Medard Boss and the Promise of Psychotherapy reacquaints counselors, psychotherapists and psychiatrists practicing today with the ideas of this remarkable figure in the history of twentieth-century clinical psychology who quietly but radically deviated from the mainstream of standard thinking and practice of his time. It presents an appreciation of Boss the man as essential for understanding what psychotherapy has become and envisioning its original purpose. This study revisits certain events in Boss’s life that have not been sufficiently appreciated but deeply affected the development of his psychoanalysis without the psyche: da-seinanalysis (Daseinsanalyse).
The book attempts to establish a terminology for therapy that is clear and consistent with Heidegger’s thought. It provides a rich range of materials for study—texts in translations, a glossary of key terms, and a comprehensive international bibliography—that will be of use in developing an approach to therapy as Boss envisioned it. Medard Boss and the Promise of Psychotherapy concludes with some hints at just what such therapy might look like, one that is based on the author’s own practice. It reflects what can be learned from Boss, both what he said and published and, perhaps more important, what was left unsaid.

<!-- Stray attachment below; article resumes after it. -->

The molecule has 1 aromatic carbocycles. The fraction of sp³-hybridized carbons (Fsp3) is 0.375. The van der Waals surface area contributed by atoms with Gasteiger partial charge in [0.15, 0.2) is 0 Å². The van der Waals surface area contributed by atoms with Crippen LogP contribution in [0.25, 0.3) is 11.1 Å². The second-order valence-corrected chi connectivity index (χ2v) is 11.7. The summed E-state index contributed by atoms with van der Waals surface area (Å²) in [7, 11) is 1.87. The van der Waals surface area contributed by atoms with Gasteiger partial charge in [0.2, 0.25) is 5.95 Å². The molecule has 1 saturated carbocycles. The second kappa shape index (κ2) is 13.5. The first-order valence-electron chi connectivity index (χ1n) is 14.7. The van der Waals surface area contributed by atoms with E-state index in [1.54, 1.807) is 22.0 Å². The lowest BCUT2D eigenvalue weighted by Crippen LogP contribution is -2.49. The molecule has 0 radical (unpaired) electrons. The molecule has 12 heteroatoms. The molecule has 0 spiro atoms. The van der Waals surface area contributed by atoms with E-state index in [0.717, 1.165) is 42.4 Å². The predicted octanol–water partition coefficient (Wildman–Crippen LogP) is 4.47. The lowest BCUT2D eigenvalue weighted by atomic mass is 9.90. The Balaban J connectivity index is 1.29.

The book is written for advanced students as much as for established therapists and scholars.
Miles Groth studied philosophy at Franklin and Marshall College and psychology at Duquesne University. He was awarded the PhD by Fordham University in New York, where trained as a psychoanalyst. He has taught at St. Vincent College and Wagner College. His study of Martin Heidegger ‘s thought led him to a radical re-envisioning of psychotherapy grounded in the German philosopher’s existential analytics. In private practice since 1985, he is the author of seven books and dozens of papers on continental philosophy and existential therapy.